Serapion (Russian: Серапион) (died March 16, 1516) was Archbishop of Novgorod the Great and Pskov from 1506 to 1509. He is a saint of the Russian Orthodox Church; his feast day is March 16 by the Julian calendar.
Serapion came from the Muscovite village of Pekhorka (now Pekhra-Pokrovskoye within Balashikha in Moscow Oblast). He took monastic vows in the Dubensk Dormition monastery, where he went on to become hegumen. He was subsequently hegumen of the Stromyn Dormition monastery (both cloisters were liquidated in the 18th century), and then became hegumen of the Trinity monastery (now Troitse-Sergiyeva Lavra) in 1493.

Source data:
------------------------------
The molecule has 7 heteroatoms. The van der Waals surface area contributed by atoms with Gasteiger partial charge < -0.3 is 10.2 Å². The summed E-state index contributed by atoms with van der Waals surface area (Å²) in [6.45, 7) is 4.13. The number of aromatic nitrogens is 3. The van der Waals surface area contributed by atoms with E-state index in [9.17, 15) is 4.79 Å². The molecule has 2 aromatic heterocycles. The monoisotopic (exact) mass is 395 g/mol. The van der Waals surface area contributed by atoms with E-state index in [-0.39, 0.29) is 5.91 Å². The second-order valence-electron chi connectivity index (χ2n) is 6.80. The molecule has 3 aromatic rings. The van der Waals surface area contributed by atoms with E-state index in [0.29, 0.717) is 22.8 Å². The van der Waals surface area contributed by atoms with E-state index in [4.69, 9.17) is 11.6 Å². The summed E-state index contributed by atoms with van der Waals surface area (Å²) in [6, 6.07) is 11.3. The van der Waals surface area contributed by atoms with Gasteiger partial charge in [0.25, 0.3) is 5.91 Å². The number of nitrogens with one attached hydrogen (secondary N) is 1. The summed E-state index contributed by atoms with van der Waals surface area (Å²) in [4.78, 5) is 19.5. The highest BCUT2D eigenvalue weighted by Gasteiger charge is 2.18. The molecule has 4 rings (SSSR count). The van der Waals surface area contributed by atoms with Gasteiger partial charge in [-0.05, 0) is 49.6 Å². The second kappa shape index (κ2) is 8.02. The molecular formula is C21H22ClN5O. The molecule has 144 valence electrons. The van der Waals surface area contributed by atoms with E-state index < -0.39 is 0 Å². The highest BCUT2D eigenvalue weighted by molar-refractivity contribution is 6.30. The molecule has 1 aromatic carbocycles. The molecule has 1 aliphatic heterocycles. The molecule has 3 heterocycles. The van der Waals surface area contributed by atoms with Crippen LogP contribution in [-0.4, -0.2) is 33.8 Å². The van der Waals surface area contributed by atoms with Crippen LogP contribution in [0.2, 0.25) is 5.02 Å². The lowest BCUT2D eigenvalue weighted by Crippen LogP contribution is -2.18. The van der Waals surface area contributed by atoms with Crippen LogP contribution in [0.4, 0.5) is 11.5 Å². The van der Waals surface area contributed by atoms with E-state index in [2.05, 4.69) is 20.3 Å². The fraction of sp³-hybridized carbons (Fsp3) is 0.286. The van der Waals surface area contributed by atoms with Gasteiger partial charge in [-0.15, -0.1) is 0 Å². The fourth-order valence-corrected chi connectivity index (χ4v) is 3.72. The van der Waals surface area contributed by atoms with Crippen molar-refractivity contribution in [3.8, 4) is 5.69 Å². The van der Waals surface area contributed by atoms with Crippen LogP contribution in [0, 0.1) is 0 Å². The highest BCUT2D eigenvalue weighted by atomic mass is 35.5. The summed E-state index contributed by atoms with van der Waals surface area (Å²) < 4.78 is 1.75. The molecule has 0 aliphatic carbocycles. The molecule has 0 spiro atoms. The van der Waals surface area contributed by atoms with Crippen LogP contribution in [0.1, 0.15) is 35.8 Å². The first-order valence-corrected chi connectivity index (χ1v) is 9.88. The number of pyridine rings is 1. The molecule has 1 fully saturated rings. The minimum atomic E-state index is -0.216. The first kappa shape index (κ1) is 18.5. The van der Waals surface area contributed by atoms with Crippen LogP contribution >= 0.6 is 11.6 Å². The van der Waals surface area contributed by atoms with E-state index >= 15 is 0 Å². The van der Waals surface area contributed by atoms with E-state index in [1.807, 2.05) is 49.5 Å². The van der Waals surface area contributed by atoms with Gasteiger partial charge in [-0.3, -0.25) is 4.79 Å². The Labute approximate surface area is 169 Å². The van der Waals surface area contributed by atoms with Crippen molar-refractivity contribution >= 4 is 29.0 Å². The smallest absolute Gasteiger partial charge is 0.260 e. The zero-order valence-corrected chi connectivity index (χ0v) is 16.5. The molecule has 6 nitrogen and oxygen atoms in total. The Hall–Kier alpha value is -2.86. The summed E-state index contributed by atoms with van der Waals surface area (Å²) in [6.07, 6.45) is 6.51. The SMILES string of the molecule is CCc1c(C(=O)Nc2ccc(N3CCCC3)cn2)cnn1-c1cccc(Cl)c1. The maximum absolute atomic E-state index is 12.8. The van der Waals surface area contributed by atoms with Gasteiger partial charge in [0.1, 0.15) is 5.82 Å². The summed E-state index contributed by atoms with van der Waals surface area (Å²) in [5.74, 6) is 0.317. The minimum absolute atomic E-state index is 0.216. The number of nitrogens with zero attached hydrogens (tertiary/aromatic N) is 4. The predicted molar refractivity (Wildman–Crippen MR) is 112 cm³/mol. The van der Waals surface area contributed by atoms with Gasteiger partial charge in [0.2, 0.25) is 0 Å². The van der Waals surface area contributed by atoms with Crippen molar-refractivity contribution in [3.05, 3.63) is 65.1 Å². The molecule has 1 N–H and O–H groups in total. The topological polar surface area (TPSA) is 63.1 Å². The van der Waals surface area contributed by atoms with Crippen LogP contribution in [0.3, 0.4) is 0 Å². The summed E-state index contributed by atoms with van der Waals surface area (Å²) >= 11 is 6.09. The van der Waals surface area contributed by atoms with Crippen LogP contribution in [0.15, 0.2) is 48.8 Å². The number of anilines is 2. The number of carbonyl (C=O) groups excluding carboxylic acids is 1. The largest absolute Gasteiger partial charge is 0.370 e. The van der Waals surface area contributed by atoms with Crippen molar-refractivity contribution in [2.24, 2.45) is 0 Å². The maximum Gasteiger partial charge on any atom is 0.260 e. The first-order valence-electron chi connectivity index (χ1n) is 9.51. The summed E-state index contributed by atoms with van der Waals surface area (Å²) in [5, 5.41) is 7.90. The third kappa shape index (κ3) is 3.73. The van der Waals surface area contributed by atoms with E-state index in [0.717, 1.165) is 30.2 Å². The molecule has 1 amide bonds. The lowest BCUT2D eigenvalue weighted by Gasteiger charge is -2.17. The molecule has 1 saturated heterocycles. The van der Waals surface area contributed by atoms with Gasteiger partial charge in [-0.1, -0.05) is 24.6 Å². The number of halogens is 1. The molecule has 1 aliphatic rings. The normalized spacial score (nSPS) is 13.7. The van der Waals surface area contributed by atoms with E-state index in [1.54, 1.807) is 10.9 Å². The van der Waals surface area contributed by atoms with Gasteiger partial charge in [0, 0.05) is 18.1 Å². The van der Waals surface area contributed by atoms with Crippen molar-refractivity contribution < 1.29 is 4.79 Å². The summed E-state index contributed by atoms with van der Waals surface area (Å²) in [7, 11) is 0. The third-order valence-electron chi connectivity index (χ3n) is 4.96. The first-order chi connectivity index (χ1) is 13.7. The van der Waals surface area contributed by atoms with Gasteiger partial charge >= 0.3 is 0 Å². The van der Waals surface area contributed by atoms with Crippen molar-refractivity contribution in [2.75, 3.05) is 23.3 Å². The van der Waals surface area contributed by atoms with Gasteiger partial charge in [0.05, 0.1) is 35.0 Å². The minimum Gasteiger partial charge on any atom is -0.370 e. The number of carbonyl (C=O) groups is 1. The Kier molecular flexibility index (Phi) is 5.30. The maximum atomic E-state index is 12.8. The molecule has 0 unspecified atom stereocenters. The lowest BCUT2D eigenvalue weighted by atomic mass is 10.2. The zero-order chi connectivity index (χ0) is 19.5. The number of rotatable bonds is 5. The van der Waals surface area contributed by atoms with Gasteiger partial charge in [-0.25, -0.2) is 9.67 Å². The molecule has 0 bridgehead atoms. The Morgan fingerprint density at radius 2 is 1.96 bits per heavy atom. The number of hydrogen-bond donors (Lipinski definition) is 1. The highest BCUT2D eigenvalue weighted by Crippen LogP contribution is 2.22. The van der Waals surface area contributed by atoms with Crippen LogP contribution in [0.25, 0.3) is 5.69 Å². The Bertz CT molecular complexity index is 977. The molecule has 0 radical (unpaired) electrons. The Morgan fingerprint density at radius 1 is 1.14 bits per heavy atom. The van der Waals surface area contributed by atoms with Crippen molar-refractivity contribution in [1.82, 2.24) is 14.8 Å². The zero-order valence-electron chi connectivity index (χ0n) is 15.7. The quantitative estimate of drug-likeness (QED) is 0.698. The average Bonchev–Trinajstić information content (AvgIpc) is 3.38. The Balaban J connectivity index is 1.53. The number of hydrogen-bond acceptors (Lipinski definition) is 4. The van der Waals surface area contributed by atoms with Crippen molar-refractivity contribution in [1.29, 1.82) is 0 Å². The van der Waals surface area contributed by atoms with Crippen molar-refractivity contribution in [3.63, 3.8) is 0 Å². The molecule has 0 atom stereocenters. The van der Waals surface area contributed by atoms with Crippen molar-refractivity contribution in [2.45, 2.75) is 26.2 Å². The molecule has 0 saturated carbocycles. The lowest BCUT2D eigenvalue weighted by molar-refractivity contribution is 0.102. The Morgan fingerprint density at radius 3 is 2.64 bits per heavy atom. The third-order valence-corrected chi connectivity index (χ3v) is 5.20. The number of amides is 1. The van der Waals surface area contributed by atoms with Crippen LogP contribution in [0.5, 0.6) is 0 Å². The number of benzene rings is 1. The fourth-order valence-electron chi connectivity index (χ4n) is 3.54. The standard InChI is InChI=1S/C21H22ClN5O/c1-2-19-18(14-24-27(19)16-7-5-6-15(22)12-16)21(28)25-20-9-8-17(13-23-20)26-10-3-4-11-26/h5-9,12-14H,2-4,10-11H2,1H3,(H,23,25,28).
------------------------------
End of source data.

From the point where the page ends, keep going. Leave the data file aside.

With the consent of Great Prince Vasily III of Moscow, he was consecrated Archbishop of Novgorod on January 15, 1506, but only served a little over three years. In July 1509, at the Sobor that considered the conflict between him and Joseph Volotsky (the latter was under Serapion's episcopal jurisdiction but had directly appealed to Simon, Metropolitan of Moscow - an act that Serapion deemed to be uncanonical), and his letter of complaint, in which he said Joseph had abandoned heavan (meaning he had abandoned his rightful bishop) and descended to earth. The grand prince took this as a personal insult, that Serapion was claiming the local prince was divinely mandated and Grand Prince Vasilii III was mundane. Serapion was found guilty, removed from office, and confined to the Andronikov monastery. In 1511, he was freed and spent the rest of his life in the Trinity monastery. He died on March 16, 1516. Sources claim he made peace with Volotsky and others, but there is some evidence that he remained bitter at his removal to the end of his life. After his death, the See of Novgorod remained vacant for 17 years.